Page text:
Lent Sermon Series: SUBTEXTS (3/20/16) “God’s War, Our Weapons”
In today’s sermon, the last in our Lenten series Subtexts, we looked at the interplay between the themes of Palm Sunday and the the story of Jesus’ “last battle” in Gethsemane in keeping with the text leading us into Holy Week. This brought together the “dual plots” that we’ve followed through this series, namely, the plot of the people to take Jesus’ life and the plot of Jesus to give up his life. What a beautiful thing to discover that when our plots wither and our futures fade, we find ourselves falling into a hope and a future greater than any we could have conceived.
- Palm Sunday commemorates the day Israel received her King into the capital city only to discover he was anything but the King they expected him to be. Within a week, those who had been swinging branches were swinging hammers. This is a stark contradiction in the people in the Gospel narratives, but it speaks to a stark contradiction that often describes an inconsistency in our faith. Talk about what expectations you had in your earliest relationship with Jesus compared to now. How has he surprised you (by his faithfulness, challenges, tenderness, etc.)
- The doctrine of the Incarnation, that Jesus was fully God and fully Man, states that Jesus was one person but had two natures, divine and human, and therefore had two wills. When he prayed “Not my will…your will be done” to the Father, he was essentially wrestling the human will into submission to the divine will, offering on our behalf a faithfulness we were unable to offer on our own. That is at the heart of our salvation. How did you first come to discover you had departed from God’s will. How does God reveal his will to you now. [Note: the will of God in the New Testament has far more to do with who we are becoming than with what we are doing. It is a transformation of character into the image of Christ (cf. Rom. 8:28ff; 12:1ff).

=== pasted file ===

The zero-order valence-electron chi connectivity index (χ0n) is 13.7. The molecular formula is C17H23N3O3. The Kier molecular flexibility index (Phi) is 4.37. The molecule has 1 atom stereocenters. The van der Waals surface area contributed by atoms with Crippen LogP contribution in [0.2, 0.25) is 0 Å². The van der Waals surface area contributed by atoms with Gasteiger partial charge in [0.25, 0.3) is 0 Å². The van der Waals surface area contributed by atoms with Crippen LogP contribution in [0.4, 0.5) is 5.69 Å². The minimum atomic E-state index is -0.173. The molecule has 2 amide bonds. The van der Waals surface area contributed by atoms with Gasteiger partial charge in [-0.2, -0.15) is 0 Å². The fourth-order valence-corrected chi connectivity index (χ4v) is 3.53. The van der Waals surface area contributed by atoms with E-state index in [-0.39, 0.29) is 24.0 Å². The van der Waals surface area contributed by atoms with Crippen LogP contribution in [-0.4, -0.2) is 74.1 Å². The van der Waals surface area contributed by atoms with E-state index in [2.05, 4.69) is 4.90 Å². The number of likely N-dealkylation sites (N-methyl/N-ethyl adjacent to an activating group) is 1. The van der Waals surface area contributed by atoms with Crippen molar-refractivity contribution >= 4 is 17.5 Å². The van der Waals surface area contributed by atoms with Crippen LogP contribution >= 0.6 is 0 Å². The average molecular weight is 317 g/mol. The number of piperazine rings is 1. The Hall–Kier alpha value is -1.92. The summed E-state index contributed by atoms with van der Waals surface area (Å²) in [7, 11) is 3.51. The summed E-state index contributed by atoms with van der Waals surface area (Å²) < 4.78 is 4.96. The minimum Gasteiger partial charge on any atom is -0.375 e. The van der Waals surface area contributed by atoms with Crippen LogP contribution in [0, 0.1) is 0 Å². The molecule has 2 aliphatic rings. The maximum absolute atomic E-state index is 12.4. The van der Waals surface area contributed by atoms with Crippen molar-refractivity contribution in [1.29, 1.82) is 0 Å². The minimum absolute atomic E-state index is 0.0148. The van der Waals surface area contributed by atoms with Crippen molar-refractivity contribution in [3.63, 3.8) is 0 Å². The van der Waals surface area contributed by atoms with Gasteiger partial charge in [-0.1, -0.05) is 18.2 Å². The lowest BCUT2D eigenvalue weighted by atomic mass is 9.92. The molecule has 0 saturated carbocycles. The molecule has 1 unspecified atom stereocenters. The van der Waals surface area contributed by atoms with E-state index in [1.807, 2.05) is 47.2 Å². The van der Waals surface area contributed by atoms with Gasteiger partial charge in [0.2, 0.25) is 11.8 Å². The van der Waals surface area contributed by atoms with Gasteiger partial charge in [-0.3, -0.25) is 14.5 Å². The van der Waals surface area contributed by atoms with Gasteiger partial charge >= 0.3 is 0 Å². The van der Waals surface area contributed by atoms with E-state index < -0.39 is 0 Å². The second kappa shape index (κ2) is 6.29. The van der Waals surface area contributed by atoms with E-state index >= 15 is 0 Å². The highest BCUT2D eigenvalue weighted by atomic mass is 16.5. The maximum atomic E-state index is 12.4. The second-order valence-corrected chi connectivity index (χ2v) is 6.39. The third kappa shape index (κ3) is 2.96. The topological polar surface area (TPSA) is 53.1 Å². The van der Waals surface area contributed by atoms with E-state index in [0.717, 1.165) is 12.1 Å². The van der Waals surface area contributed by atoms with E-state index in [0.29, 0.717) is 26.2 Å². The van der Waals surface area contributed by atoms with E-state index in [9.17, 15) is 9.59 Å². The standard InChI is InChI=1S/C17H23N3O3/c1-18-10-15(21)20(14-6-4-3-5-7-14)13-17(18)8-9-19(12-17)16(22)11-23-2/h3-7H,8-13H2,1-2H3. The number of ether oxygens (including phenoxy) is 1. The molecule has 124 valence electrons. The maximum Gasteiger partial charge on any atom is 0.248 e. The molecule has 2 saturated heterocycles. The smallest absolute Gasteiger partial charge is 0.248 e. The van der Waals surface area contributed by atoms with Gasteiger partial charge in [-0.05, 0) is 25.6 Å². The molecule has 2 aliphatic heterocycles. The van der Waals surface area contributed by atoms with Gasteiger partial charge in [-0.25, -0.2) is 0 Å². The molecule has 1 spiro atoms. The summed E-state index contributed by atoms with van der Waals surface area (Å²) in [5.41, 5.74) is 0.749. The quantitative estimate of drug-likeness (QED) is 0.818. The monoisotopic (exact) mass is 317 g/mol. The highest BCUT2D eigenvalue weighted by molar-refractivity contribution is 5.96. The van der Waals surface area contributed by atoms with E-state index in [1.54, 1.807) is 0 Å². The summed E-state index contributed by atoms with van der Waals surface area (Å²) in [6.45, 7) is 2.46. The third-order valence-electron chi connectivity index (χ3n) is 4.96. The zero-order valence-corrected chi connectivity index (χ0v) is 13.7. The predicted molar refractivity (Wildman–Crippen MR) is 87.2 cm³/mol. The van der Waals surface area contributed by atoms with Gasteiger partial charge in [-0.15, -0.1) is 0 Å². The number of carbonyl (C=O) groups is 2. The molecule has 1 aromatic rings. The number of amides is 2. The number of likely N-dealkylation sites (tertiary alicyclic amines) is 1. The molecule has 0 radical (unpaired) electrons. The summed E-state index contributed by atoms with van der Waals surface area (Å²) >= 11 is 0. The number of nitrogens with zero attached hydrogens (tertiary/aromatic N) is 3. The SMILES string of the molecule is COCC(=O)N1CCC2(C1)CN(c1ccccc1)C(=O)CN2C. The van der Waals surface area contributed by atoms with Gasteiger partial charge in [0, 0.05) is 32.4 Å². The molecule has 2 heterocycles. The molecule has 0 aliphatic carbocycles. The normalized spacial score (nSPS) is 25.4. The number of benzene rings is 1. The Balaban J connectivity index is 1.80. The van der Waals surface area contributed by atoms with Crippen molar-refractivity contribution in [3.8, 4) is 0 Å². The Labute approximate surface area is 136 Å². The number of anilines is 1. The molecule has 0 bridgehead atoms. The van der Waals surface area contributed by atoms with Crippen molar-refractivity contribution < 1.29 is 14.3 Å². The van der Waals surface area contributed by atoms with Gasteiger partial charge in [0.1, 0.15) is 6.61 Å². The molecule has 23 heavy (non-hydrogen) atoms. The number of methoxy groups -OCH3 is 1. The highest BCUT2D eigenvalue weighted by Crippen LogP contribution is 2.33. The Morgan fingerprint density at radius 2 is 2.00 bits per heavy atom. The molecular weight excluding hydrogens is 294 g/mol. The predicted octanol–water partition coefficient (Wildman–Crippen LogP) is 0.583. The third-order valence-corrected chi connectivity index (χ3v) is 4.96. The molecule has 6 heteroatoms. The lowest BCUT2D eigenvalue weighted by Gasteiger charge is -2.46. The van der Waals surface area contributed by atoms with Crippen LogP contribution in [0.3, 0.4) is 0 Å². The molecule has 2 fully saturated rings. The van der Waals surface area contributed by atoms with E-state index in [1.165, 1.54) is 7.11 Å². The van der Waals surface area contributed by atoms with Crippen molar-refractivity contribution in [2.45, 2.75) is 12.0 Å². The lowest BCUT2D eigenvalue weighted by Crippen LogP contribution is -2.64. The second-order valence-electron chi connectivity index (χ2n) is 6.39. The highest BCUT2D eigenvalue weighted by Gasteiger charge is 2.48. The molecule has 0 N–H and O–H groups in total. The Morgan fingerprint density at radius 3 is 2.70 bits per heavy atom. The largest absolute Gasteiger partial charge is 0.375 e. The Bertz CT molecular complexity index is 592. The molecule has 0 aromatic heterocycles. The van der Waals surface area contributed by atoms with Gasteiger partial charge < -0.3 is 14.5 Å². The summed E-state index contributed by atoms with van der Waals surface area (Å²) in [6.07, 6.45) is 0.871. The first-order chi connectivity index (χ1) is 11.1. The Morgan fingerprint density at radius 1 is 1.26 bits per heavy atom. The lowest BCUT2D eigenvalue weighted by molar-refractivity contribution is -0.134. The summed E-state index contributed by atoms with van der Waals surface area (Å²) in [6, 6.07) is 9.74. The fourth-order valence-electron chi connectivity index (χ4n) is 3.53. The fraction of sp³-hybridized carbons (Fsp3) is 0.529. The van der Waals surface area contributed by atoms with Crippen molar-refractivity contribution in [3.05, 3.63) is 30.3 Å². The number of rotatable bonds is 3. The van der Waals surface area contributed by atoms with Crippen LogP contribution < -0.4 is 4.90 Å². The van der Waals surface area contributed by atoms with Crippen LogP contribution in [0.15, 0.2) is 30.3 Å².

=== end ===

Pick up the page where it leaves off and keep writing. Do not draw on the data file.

- One of the implications of Christians embracing faith in Christ is that we embrace the claim that Christ take upon himself the punishment for all the sin of the world so that he could balance the retribution required in a just world. In other words, if I poke out Bill’s right eyeball, it would be an injustice for Jesus to forgive me on Bill’s behalf (that is why we don’t want our court systems operating according to a principle of grace, handing out pardons arbitrarily for civic offenses. Justice is the proper order of the state, cf. Rom. 13). Bill is still half blind. But this world is fallen, and Bill has his own list of offenses he needs forgiven. So God steps in the middle of it all to be the victim of all our offenses. He stands between our relationship with God and with one another. Whenever we get in sword fights with one another–in our marriage, with family members, people at work, etc.–Jesus stands between us and absorbs the blows. Offering us forgiveness from God, and making forgiveness possible between one another. So by accepting forgiveness from God, we are accepting the terms of the kingdom, namely this: Jesus has already forgiven all the people we have not forgiven. Jesus has forgiven the people who offend us, who hurt us, who slander and reject us, just as he has forgiven us. He calls us, then, to put away our sword and take up our cross. That means, we have to let go of our need to “get back” at one another. Jesus is the Victim in the kingdom, just as he is the Victor. Have you allowed yourself to play the victim in ways that denies the grace of God for all? How have you struggled to put down your sword (in anger, bitterness, self-pity, unforgiveness, etc.)? Pray with one another to be able to ‘put the sword away’.